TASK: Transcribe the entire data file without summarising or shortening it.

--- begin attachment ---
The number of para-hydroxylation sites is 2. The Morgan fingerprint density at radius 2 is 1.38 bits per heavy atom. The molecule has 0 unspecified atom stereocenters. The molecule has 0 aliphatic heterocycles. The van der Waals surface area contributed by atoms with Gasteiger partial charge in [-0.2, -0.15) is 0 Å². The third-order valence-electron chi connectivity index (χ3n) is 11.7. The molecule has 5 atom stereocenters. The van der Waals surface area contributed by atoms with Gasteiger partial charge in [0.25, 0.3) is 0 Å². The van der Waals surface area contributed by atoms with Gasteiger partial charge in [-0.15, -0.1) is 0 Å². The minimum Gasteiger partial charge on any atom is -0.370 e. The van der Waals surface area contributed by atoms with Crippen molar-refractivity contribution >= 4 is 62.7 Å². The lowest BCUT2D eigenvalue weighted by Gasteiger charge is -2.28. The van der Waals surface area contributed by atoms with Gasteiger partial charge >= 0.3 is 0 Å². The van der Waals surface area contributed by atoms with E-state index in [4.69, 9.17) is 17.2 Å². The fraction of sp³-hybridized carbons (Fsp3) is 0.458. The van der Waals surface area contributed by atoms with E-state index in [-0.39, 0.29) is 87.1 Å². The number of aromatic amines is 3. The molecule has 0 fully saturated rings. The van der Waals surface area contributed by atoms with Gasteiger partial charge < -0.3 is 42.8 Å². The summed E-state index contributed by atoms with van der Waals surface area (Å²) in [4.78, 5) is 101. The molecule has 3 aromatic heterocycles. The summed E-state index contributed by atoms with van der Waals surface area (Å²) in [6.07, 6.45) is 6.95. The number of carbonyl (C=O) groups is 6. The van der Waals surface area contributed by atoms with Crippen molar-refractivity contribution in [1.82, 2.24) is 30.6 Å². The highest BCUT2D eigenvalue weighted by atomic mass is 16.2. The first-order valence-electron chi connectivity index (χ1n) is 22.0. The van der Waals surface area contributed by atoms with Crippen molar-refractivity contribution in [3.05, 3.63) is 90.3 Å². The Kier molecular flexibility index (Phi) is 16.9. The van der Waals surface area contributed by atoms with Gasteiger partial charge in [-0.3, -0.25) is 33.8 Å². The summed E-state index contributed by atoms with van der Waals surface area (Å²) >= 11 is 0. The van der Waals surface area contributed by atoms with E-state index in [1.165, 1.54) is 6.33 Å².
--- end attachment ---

The number of para-hydroxylation sites is 2. The Morgan fingerprint density at radius 2 is 1.38 bits per heavy atom. The molecule has 0 unspecified atom stereocenters. The molecule has 0 aliphatic heterocycles. The van der Waals surface area contributed by atoms with Gasteiger partial charge in [-0.2, -0.15) is 0 Å². The third-order valence-electron chi connectivity index (χ3n) is 11.7. The molecule has 5 atom stereocenters. The van der Waals surface area contributed by atoms with Gasteiger partial charge in [0.25, 0.3) is 0 Å². The van der Waals surface area contributed by atoms with Gasteiger partial charge in [-0.15, -0.1) is 0 Å². The minimum Gasteiger partial charge on any atom is -0.370 e. The van der Waals surface area contributed by atoms with Crippen molar-refractivity contribution >= 4 is 62.7 Å². The lowest BCUT2D eigenvalue weighted by Gasteiger charge is -2.28. The van der Waals surface area contributed by atoms with Gasteiger partial charge >= 0.3 is 0 Å². The van der Waals surface area contributed by atoms with E-state index in [4.69, 9.17) is 17.2 Å². The fraction of sp³-hybridized carbons (Fsp3) is 0.458. The van der Waals surface area contributed by atoms with E-state index in [-0.39, 0.29) is 87.1 Å². The number of aromatic amines is 3. The molecule has 0 fully saturated rings. The van der Waals surface area contributed by atoms with Gasteiger partial charge < -0.3 is 42.8 Å². The summed E-state index contributed by atoms with van der Waals surface area (Å²) in [4.78, 5) is 101. The molecule has 3 aromatic heterocycles. The summed E-state index contributed by atoms with van der Waals surface area (Å²) in [6.07, 6.45) is 6.95. The number of carbonyl (C=O) groups is 6. The van der Waals surface area contributed by atoms with Crippen molar-refractivity contribution in [1.82, 2.24) is 30.6 Å². The highest BCUT2D eigenvalue weighted by atomic mass is 16.2. The first-order valence-electron chi connectivity index (χ1n) is 22.0. The van der Waals surface area contributed by atoms with Crippen molar-refractivity contribution in [3.05, 3.63) is 90.3 Å². The Kier molecular flexibility index (Phi) is 16.9. The van der Waals surface area contributed by atoms with Gasteiger partial charge in [-0.3, -0.25) is 33.8 Å². The summed E-state index contributed by atoms with van der Waals surface area (Å²) >= 11 is 0. The van der Waals surface area contributed by atoms with E-state index in [1.165, 1.54) is 6.33 Å².